The Power of the Spoon...
by Fr. Daniel Daly
Originally published in DIAKONIA, Winter 2008
In 1865 a not so well known poet named William Ross Wallace raised the timeless question "What Rules the World?" His answer took the form of a poem containing the well-known line "The hand that rocks the cradle is the hand that rules the world." His poem was about the importance of motherhood. Wallace has found his place in literary history through this one sentence. The poem is on the Internet and is worth reading.
There is no doubt that a mother has a lifelong influence on her child. Every mother innately knows how important her presence is especially to her newborn child. But her influence continues long after the days of the cradle. One of the most powerful places of her influence is the family dinner table. Feeding her children is much more than matter of providing nourishment. It is an act of caring and love. It is here that the mother becomes a teacher.
If a mother brings her family together for the evening meal, she can teach her children some of the most important lessons of life. She does not have to give long lectures to her children; she just has to do what her mother and grandmother did before her.
If the family prays together before the meal, children learn that they belong to a family of believers. They give thanks to God because there is a God to give thanks to. That prayer of thanks and blessing, prayed day after day, year after year, can be a constant reminder that we are the children of God and He is our Father. At the dinner table, the family becomes a "little church."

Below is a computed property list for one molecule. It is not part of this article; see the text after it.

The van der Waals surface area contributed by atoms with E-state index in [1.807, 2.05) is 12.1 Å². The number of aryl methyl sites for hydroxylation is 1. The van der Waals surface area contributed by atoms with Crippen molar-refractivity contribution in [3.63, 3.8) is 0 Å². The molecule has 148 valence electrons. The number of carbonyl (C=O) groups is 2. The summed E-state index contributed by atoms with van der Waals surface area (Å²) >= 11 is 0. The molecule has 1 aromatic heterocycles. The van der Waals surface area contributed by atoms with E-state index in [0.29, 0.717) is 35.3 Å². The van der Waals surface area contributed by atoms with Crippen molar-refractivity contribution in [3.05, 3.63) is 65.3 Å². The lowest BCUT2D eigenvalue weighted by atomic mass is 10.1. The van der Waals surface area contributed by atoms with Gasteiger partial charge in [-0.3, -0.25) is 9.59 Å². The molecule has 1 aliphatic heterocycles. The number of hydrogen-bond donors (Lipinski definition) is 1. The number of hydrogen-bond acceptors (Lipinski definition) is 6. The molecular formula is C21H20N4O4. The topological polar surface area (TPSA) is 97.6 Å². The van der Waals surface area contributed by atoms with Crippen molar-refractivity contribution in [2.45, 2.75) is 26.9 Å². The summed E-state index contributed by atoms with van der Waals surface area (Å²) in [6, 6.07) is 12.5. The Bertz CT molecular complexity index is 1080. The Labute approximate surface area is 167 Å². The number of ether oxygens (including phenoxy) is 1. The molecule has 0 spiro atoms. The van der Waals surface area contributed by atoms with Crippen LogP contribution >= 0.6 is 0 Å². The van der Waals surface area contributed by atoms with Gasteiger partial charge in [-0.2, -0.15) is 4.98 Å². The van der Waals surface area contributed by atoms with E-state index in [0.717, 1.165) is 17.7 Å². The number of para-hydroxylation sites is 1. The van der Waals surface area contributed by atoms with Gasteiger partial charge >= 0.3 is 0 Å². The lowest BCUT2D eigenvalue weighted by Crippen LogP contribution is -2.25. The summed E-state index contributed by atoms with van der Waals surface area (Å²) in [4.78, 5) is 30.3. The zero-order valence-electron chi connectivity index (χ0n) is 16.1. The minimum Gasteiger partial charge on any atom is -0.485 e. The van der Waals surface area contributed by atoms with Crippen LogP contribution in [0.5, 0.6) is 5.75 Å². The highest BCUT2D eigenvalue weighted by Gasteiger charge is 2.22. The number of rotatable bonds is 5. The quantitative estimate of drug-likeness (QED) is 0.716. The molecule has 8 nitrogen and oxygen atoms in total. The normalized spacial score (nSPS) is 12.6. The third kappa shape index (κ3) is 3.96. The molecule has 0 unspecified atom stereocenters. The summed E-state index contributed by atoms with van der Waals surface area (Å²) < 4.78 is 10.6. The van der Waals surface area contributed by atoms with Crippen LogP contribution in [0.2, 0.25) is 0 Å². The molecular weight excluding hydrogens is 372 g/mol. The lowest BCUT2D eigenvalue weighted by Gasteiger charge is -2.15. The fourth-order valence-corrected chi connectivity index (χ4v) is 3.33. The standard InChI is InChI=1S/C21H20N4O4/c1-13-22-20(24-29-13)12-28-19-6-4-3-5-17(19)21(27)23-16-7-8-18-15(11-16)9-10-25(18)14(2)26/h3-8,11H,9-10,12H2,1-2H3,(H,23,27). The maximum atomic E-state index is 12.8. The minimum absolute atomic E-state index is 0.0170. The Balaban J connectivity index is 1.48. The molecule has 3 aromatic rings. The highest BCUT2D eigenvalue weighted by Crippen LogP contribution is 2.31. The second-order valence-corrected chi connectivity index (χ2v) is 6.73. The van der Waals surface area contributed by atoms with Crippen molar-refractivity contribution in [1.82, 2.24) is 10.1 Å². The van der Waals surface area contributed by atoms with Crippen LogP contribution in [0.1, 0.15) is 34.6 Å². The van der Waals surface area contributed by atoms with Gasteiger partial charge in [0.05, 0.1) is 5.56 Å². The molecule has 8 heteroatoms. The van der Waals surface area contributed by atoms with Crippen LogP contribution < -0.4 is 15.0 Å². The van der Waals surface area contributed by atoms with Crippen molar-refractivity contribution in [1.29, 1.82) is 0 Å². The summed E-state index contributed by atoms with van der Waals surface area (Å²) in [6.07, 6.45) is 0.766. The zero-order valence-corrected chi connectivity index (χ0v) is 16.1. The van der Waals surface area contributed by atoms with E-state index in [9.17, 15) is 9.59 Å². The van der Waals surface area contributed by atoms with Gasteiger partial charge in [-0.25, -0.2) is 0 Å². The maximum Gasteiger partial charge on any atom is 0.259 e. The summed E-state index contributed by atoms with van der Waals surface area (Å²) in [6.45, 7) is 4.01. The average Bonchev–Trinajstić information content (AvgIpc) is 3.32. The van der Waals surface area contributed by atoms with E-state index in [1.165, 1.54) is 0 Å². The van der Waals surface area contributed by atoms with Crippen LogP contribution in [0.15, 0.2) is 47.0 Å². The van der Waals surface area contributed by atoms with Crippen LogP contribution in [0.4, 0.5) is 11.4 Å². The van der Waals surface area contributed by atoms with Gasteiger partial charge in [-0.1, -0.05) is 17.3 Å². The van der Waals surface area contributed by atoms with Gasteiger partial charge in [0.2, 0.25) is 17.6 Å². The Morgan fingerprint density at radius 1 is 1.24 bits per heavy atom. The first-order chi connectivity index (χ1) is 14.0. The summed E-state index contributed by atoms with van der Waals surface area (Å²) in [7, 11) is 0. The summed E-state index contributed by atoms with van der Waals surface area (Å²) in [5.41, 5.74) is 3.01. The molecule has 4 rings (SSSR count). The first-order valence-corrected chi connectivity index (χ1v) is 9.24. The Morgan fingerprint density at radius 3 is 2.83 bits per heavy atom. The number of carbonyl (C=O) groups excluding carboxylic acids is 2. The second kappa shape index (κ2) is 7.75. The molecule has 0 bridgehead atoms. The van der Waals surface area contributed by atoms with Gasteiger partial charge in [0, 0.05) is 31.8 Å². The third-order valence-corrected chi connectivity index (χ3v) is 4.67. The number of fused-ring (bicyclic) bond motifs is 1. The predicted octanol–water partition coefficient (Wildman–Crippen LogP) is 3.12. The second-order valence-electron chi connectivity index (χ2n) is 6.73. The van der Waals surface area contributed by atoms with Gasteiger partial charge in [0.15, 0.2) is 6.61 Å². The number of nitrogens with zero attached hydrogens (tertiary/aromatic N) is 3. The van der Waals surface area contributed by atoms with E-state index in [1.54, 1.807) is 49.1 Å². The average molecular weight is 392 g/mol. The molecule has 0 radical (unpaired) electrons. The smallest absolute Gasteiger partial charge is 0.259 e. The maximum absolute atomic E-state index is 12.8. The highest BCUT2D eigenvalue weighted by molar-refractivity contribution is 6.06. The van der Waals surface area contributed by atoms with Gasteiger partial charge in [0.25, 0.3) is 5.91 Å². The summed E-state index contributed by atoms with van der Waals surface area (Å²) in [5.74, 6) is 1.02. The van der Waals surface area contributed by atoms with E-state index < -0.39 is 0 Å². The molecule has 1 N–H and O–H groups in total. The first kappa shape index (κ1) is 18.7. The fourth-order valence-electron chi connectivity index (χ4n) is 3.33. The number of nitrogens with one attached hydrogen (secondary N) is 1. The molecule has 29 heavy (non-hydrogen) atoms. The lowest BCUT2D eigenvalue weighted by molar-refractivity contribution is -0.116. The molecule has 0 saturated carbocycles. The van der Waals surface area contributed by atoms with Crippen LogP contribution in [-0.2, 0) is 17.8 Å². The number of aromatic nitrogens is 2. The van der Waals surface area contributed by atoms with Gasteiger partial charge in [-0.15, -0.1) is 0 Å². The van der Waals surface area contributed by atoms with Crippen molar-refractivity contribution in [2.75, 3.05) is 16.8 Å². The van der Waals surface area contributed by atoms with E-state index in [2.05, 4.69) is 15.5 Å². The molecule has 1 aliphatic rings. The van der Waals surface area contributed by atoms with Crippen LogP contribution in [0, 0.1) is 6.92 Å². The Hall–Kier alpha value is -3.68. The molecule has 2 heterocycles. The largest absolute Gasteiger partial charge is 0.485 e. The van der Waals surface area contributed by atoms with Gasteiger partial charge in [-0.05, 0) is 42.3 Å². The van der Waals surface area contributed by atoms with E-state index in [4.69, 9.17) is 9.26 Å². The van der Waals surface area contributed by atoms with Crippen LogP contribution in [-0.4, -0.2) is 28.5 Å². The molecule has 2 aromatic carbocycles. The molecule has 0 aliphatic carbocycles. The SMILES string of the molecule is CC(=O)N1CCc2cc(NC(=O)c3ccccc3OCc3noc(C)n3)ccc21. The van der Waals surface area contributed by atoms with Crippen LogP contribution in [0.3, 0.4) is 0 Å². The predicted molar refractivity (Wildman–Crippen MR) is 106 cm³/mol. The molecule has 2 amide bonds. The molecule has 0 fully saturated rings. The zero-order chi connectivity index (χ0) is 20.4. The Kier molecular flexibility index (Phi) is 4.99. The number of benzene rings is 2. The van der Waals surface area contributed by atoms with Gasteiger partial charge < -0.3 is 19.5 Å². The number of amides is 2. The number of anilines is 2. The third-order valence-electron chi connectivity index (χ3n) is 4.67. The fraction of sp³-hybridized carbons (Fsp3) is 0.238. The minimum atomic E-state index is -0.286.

The family prayer also teaches the lesson of gratitude. The child learns to be thankful not only to God, but to his or her mother and father for providing the food.
If the greatest Christian virtue is Charity, it is at the family dinner table where the lesson of charity can first be learned. The child learns that he or she must be aware of the others who share the table. He must be aware that others also need to eat and that he does not have a right to everything that is on the table. The awareness of the presence of other persons who have legitimate needs is a lesson that must be carried through life.
The child learns to practice charity by being polite. "Please" and "thank you" have to be the language of the table.
The child learns that he is part of a community, the community of the family. The father of the family usually sits in the same chair each evening, as does the mother of the family. Each child has his or her place. Here the child learns the lessons of trust. The child has a place in this world. The world is not a hostile place.
If a family consistently eats in front of the TV, these lessons are lost. We lose a certain amount of contact and interaction with the other members of our family. We probably will not pray in front of a blaring TV set. Eating ceases to be a social family affair and becomes something merely functional as we are being entertained.
The family dinner gives the mother another opportunity to teach her children. Here I am referring to the Orthodox practice of fasting and abstaining from certain foods. Our Lord did not say, "If you fast," he said, "When you fast." Fasting has been part of the life of the Church since its foundation. We will learn the lessons of fasting at our family table or we will never learn it. The example of the mother is critical. The fasting on Wednesdays and Fridays are not something optional in the life of an Orthodox family. They are part of life of the church. The Lenten seasons are a necessary part of our spirituality. Advent (in preparation for Christmas), the Fast before the Dormition of the Theotokos, the Great Lent (before Pascha) are very important times for all Orthodox Christians. They can be filled with Grace, Faith and Love if we do it right.
By preparing and serving her children their evening meal, every mother is in a position to teach her children some of life‘s most basic and important lessons as well as the discipline of the church. It is here that we learn that we are part of a family. It is here that the lessons of faith, trust and charity are learned. No sermons need be taught. No lectures need be given. The ritual of the family meal, begun in prayer and carried on in charity is tried and true. The lessons of faith and love cannot be learned in isolation, they are only learned in community.
Indeed, the hand that rocks the cradle is very important; but the hand that "holds the spoon" is equally so.